From the first moment getting into my pack it was oozing a bit if I bent over or moved in any way it didn’t approve of. I tried various configurations of anchorage to my pack to no avail. It wasn’t a BIG problem, just a very annoying problem. Another annoying thing was that while it felt free to dispense water at will, it basically refused to dispense water at MY will. Getting water from the thing was really fairly tricky when I actually tried drinking from it. But hey, I’ll get the hang of it. Right? Hum…

 

Loving this Life

I’m hiking every day with a bit of weight to get ready for my big start day just three weeks from now.

Two miles into today’s training hike with 19 pounds on my back this shady place was just too hard to pass up. I kicked back to enjoy the view.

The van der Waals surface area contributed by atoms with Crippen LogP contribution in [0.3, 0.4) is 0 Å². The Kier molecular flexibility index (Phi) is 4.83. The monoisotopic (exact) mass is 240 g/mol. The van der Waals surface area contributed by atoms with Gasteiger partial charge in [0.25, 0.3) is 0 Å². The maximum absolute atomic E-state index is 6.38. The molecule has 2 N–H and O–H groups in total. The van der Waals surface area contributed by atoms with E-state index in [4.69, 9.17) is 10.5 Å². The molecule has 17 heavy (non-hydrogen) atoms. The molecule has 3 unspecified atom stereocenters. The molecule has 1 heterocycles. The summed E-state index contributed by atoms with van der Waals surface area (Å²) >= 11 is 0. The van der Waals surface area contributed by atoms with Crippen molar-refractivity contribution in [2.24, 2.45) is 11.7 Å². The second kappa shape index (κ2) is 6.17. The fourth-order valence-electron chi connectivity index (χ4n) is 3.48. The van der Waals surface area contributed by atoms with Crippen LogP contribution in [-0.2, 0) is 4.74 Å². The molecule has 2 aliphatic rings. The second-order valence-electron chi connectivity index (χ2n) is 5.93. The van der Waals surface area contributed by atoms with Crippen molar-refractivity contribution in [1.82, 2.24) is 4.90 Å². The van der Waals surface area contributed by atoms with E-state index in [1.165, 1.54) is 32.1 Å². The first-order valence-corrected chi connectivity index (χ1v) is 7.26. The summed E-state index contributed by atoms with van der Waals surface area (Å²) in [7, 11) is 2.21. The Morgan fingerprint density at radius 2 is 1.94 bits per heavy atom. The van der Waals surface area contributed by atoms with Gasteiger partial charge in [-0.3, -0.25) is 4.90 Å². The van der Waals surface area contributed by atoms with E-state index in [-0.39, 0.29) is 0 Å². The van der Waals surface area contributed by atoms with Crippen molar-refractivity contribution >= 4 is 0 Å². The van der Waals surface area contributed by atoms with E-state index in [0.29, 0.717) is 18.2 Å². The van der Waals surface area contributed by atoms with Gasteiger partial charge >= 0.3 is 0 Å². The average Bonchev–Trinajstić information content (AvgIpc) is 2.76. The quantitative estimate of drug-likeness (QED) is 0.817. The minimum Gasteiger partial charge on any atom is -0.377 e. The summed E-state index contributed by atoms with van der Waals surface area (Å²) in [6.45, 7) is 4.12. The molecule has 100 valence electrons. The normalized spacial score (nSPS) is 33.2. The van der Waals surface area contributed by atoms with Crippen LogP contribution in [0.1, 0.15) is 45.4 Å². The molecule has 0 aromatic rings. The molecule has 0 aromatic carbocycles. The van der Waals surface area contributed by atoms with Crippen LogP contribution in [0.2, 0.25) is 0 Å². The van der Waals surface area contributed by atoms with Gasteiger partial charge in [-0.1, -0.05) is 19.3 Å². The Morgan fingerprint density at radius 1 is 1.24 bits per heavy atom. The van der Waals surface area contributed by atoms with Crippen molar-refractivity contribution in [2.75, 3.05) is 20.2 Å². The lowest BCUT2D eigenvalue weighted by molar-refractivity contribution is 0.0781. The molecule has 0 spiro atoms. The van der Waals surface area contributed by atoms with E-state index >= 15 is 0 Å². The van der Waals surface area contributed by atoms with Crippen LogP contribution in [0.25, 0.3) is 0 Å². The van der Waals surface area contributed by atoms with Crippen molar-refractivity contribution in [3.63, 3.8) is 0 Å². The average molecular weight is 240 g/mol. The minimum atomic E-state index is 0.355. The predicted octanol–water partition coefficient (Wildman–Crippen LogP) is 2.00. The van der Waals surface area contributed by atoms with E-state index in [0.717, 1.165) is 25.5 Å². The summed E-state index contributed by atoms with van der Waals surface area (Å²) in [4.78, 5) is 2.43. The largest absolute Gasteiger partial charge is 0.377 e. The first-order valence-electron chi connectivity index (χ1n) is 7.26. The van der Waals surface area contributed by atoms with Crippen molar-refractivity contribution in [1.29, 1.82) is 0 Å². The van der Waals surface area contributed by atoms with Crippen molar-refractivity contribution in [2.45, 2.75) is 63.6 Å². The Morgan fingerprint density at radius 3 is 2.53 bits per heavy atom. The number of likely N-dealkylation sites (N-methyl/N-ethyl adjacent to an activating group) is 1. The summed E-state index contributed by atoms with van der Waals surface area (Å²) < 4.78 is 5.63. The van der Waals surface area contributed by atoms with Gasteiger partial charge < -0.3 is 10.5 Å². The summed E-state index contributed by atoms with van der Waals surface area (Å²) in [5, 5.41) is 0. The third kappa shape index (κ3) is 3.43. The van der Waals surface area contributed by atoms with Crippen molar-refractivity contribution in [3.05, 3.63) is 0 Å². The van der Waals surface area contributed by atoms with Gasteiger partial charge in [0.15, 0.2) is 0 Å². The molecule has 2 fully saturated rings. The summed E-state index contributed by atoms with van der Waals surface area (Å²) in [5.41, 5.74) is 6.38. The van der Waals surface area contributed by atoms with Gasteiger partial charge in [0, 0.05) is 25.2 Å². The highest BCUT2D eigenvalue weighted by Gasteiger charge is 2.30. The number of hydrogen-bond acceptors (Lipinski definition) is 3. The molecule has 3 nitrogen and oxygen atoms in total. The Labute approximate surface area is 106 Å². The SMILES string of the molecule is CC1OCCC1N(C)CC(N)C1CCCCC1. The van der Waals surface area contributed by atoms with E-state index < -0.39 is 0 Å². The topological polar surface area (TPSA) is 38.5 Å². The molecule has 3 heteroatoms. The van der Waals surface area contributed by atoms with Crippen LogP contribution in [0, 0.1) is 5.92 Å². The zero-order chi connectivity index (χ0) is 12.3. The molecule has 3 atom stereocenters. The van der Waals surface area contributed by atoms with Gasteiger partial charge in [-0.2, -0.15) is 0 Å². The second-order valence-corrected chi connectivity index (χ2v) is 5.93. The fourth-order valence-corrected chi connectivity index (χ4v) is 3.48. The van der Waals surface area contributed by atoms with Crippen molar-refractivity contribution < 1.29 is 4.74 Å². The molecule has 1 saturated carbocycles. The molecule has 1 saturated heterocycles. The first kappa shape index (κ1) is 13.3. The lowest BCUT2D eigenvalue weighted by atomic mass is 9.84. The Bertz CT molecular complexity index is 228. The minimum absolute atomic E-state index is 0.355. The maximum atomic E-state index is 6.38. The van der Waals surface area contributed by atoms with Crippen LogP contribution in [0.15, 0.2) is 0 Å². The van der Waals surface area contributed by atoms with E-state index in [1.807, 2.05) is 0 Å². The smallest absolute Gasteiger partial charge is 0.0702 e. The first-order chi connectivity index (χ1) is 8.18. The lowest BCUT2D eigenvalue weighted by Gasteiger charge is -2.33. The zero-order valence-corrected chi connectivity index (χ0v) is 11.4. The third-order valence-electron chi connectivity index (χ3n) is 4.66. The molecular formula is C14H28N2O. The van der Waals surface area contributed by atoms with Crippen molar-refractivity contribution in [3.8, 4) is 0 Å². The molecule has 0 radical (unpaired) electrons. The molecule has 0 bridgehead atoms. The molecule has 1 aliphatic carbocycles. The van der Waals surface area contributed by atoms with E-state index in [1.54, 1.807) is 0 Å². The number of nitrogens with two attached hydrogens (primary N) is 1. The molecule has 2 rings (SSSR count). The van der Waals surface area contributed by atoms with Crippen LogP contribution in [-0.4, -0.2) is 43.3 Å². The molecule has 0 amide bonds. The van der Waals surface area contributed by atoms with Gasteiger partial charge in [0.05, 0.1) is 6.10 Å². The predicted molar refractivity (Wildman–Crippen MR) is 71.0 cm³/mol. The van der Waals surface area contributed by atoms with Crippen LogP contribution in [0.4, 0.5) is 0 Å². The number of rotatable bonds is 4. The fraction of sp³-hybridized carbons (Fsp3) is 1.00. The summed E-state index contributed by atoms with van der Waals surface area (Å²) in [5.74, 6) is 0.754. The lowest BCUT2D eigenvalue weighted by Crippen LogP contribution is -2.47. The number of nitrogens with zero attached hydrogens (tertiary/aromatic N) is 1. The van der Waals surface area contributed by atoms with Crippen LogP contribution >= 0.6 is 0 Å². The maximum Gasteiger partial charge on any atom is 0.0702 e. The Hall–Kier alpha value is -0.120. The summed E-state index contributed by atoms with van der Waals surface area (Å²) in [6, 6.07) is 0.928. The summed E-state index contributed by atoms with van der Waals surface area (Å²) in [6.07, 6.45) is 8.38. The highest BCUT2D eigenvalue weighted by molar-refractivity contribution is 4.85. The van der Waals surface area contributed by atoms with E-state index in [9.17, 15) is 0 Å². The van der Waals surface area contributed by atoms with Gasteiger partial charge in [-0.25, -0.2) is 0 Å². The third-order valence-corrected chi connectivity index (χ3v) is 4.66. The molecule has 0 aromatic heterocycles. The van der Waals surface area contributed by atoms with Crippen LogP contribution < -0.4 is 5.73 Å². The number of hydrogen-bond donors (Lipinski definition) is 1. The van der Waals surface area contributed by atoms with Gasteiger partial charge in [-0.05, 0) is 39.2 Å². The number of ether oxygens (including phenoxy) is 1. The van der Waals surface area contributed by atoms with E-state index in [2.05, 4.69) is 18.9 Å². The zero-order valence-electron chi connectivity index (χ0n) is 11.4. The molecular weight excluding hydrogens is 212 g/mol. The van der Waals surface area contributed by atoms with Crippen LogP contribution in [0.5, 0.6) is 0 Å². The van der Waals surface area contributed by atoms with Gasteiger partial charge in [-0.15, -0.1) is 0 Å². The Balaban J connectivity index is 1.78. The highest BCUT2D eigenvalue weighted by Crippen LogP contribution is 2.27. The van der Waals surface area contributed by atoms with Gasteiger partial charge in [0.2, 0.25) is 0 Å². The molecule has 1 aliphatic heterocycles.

hikingshoes hikingtrish

All together I did 4.60 miles (I thought it would be further than that) with a hike time of 1:23 hrs. I took trekking poles which I have only used one other time and by the end felt like a pro  I think they quickened my pace a bit because I generally only do 3 mi per hour. The 19 pound pack was very comfortable and actually had everything in it for what I think would be the usual distance between re-supplies except for my puffy jacket (7 oz) microfleece beanie, gloves and some electronics.

It was a very pleasant hike and I fell in love all over again with where I live. Miles and miles of beauty and solitude right out my door. I am a lucky woman.

There are moments when we experience a supreme appreciation for where we are. I had that heightened sense on my hike today. I thought, as I saw all the beauty around me and felt so good in my body and in my life, that if for some reason this was the end of this whole PCT experience, it would have been worth it all anyway. It’s that good, this journey.